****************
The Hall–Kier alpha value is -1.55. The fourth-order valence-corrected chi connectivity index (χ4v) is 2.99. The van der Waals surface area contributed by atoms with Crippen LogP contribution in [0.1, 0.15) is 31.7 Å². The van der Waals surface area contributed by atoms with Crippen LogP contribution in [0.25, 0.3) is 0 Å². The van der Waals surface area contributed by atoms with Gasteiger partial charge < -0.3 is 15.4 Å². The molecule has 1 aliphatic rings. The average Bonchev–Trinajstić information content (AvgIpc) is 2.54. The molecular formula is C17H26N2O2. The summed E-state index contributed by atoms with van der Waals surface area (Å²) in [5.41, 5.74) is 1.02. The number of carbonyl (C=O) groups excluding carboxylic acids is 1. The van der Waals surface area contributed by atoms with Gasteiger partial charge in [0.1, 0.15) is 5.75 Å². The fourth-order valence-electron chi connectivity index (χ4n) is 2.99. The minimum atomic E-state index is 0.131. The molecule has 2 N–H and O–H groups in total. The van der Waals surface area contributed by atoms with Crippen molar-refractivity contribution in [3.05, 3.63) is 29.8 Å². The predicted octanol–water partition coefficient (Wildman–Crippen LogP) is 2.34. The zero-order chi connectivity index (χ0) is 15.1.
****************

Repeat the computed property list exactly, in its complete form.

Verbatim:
The Hall–Kier alpha value is -1.55. The fourth-order valence-corrected chi connectivity index (χ4v) is 2.99. The van der Waals surface area contributed by atoms with Crippen LogP contribution in [0.1, 0.15) is 31.7 Å². The van der Waals surface area contributed by atoms with Crippen LogP contribution in [0.25, 0.3) is 0 Å². The van der Waals surface area contributed by atoms with Gasteiger partial charge < -0.3 is 15.4 Å². The molecule has 1 aliphatic rings. The average Bonchev–Trinajstić information content (AvgIpc) is 2.54. The molecular formula is C17H26N2O2. The summed E-state index contributed by atoms with van der Waals surface area (Å²) in [5.41, 5.74) is 1.02. The number of carbonyl (C=O) groups excluding carboxylic acids is 1. The van der Waals surface area contributed by atoms with Gasteiger partial charge in [0.1, 0.15) is 5.75 Å². The fourth-order valence-electron chi connectivity index (χ4n) is 2.99. The minimum atomic E-state index is 0.131. The molecule has 2 N–H and O–H groups in total. The van der Waals surface area contributed by atoms with Crippen molar-refractivity contribution in [3.05, 3.63) is 29.8 Å². The predicted octanol–water partition coefficient (Wildman–Crippen LogP) is 2.34. The zero-order chi connectivity index (χ0) is 15.1.